The security forces report to the interior minister, who is a loyal lieutenant of Yanukovich and a close friend of his son.
 
But some felt leaving was unwise nevertheless.
 
“It is a very bad time to go abroad. The president's absence may make talks with the opposition much more difficult,” said Ukrainian political analyst Gleb Vyshlinsky.
 
Russia wants to draw Ukraine into a Moscow-led customs union and prevent it drawing closer to the EU, a move that would signal a historic shift towards the West and away from Kyiv's former Soviet masters in Moscow.
 
But the tug-of-war between Brussels and Moscow for influence in Ukraine has so far done little to alleviate its looming debt crisis and the China visit will involve the signing of at least 20 economic and trade agreements.
 
“Yanukovych is trying to show that the European Union and Russia are not the only possible partners for Ukraine,” said Volodymyr Fesenko of Ukraine's Penta think-tank.
 
However, he said Beijing may now demand assurances over Ukraine's political and economic stability, adding: “Ukraine is unlikely to secure direct financial aid [from China].”
 
Beijing has already provided the former Soviet republic with loans worth $10 billion, but the government must find more than $17 billion in 2014 to meet gas bills and debt repayments.

You May Like

Lesotho Faces New Round of Violence, Political Crisis

Brutal killing of military officer has sent former leaders back into S. Africa where they're watching anxiously as regional officials head in to try to restore peace More

Video US Diplomat Expects Adoption of Bosnian Massacre Anniversary Resolution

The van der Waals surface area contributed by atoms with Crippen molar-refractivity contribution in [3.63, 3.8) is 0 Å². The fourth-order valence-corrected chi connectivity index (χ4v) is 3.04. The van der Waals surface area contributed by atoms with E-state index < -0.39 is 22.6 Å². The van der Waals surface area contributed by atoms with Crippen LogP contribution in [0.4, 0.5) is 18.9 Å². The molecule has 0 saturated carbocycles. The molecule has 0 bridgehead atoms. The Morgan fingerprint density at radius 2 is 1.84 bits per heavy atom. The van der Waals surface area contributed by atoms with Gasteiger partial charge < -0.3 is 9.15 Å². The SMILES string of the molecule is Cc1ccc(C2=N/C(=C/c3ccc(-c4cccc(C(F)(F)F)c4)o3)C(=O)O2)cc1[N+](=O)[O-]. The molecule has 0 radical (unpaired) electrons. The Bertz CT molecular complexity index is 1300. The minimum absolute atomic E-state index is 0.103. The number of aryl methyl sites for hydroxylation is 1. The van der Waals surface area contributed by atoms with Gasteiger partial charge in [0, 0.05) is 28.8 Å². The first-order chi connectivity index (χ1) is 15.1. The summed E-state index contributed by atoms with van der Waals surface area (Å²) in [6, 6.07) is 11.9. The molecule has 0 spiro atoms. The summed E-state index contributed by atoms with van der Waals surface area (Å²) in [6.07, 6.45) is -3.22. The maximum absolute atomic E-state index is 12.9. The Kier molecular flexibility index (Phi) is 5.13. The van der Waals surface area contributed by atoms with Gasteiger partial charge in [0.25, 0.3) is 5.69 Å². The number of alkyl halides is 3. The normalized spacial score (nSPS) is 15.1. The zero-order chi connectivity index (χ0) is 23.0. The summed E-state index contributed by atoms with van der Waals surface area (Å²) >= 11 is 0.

Samantha Power says there's broad consensus about killings in Bosnia's war, but Russia calls resolution 'divisive,' backs UN countermeasure More

America's Most Exotic Presidential Pets

From alligators to bears, the White House has been home to some unusual presidential pets over the years More

Featured Videos

Your JavaScript is turned off or you have an old version of Adobe's Flash Player. Get the latest Flash player.
Olympics Construction Scars Sacred Korean Mountaini
X
July 02, 2015 4:10 AM
Environmentalists in South Korea are protesting a Winter Olympics construction project to build a ski slope through a 500-year-old protected forest. Brian Padden reports that although there is strong national support for hosting the 2018 Pyeongchang Winter Olympics, there are growing public concerns over the costs and possible ecological damage at the revered mountain.
Video

Video Olympics Construction Scars Sacred Korean Mountain

Environmentalists in South Korea are protesting a Winter Olympics construction project to build a ski slope through a 500-year-old protected forest. Brian Padden reports that although there is strong national support for hosting the 2018 Pyeongchang Winter Olympics, there are growing public concerns over the costs and possible ecological damage at the revered mountain.
Video

Video Xenophobia Victims in South Africa Flee Violence, Then Return

Many Malawians fled South Africa early this year after xenophobic attacks on African immigrants. But many quickly found life was no better at home and have returned to South Africa – often illegally and without jobs, and facing the tough task of having to start over. Lameck Masina and Anita Powell file from Johannesburg.
Video

Video Family of American Marine Calls for Release From Iranian Prison

As the crowd of journalists covering the Iran talks swells, so too do the opportunities for media coverage.  Hoping to catch the attention of high-level diplomats, the family of American-Iranian marine Amir Hekmati is in Vienna, pleading for his release from an Iranian prison after nearly 4 years.  VOA’s Heather Murdock reports from Vienna.